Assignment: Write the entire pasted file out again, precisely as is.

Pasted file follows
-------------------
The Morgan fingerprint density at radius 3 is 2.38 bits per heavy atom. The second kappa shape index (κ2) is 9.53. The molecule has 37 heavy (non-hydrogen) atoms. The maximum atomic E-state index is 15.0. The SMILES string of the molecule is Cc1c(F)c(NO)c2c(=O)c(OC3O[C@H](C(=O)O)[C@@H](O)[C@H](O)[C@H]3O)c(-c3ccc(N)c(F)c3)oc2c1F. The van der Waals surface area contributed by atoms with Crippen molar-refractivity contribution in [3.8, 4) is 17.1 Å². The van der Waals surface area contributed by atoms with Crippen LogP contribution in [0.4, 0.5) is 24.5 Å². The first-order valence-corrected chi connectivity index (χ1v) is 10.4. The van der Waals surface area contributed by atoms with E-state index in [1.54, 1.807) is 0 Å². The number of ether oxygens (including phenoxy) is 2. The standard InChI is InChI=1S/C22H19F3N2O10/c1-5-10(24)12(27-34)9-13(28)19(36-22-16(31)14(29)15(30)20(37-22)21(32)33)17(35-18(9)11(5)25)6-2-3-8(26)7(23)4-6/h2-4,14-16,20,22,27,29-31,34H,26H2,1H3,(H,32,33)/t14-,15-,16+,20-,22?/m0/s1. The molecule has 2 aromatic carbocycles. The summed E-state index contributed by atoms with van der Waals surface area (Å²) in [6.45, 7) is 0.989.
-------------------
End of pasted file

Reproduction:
The Morgan fingerprint density at radius 3 is 2.38 bits per heavy atom. The second kappa shape index (κ2) is 9.53. The molecule has 37 heavy (non-hydrogen) atoms. The maximum atomic E-state index is 15.0. The SMILES string of the molecule is Cc1c(F)c(NO)c2c(=O)c(OC3O[C@H](C(=O)O)[C@@H](O)[C@H](O)[C@H]3O)c(-c3ccc(N)c(F)c3)oc2c1F. The van der Waals surface area contributed by atoms with Crippen molar-refractivity contribution in [3.8, 4) is 17.1 Å². The van der Waals surface area contributed by atoms with Crippen LogP contribution in [0.4, 0.5) is 24.5 Å². The first-order valence-corrected chi connectivity index (χ1v) is 10.4. The van der Waals surface area contributed by atoms with E-state index in [1.54, 1.807) is 0 Å². The number of ether oxygens (including phenoxy) is 2. The standard InChI is InChI=1S/C22H19F3N2O10/c1-5-10(24)12(27-34)9-13(28)19(36-22-16(31)14(29)15(30)20(37-22)21(32)33)17(35-18(9)11(5)25)6-2-3-8(26)7(23)4-6/h2-4,14-16,20,22,27,29-31,34H,26H2,1H3,(H,32,33)/t14-,15-,16+,20-,22?/m0/s1. The molecule has 2 aromatic carbocycles. The summed E-state index contributed by atoms with van der Waals surface area (Å²) in [6.45, 7) is 0.989.